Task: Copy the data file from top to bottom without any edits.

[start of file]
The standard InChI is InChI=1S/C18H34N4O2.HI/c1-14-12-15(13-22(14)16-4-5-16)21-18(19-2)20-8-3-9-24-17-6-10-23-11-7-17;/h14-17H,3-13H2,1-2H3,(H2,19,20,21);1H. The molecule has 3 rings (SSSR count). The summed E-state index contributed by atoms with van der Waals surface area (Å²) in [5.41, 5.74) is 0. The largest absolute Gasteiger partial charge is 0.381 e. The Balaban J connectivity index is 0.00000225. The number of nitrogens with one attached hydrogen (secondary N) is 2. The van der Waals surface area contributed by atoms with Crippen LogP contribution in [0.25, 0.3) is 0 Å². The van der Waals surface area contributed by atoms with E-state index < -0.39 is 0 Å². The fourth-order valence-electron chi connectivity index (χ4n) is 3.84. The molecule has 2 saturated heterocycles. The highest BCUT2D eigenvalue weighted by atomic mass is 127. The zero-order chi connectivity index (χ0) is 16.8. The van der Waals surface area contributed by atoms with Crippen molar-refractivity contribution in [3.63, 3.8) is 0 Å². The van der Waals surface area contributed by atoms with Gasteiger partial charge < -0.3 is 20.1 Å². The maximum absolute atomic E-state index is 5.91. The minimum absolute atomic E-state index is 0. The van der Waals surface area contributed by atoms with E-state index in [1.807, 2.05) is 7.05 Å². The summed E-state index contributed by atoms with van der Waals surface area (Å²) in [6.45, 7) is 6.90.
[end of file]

The standard InChI is InChI=1S/C18H34N4O2.HI/c1-14-12-15(13-22(14)16-4-5-16)21-18(19-2)20-8-3-9-24-17-6-10-23-11-7-17;/h14-17H,3-13H2,1-2H3,(H2,19,20,21);1H. The molecule has 3 rings (SSSR count). The summed E-state index contributed by atoms with van der Waals surface area (Å²) in [5.41, 5.74) is 0. The largest absolute Gasteiger partial charge is 0.381 e. The Balaban J connectivity index is 0.00000225. The number of nitrogens with one attached hydrogen (secondary N) is 2. The van der Waals surface area contributed by atoms with Crippen LogP contribution in [0.25, 0.3) is 0 Å². The van der Waals surface area contributed by atoms with E-state index < -0.39 is 0 Å². The fourth-order valence-electron chi connectivity index (χ4n) is 3.84. The molecule has 2 saturated heterocycles. The highest BCUT2D eigenvalue weighted by atomic mass is 127. The zero-order chi connectivity index (χ0) is 16.8. The van der Waals surface area contributed by atoms with Crippen molar-refractivity contribution in [3.63, 3.8) is 0 Å². The van der Waals surface area contributed by atoms with Gasteiger partial charge < -0.3 is 20.1 Å². The maximum absolute atomic E-state index is 5.91. The minimum absolute atomic E-state index is 0. The van der Waals surface area contributed by atoms with E-state index in [1.807, 2.05) is 7.05 Å². The summed E-state index contributed by atoms with van der Waals surface area (Å²) in [6.45, 7) is 6.90.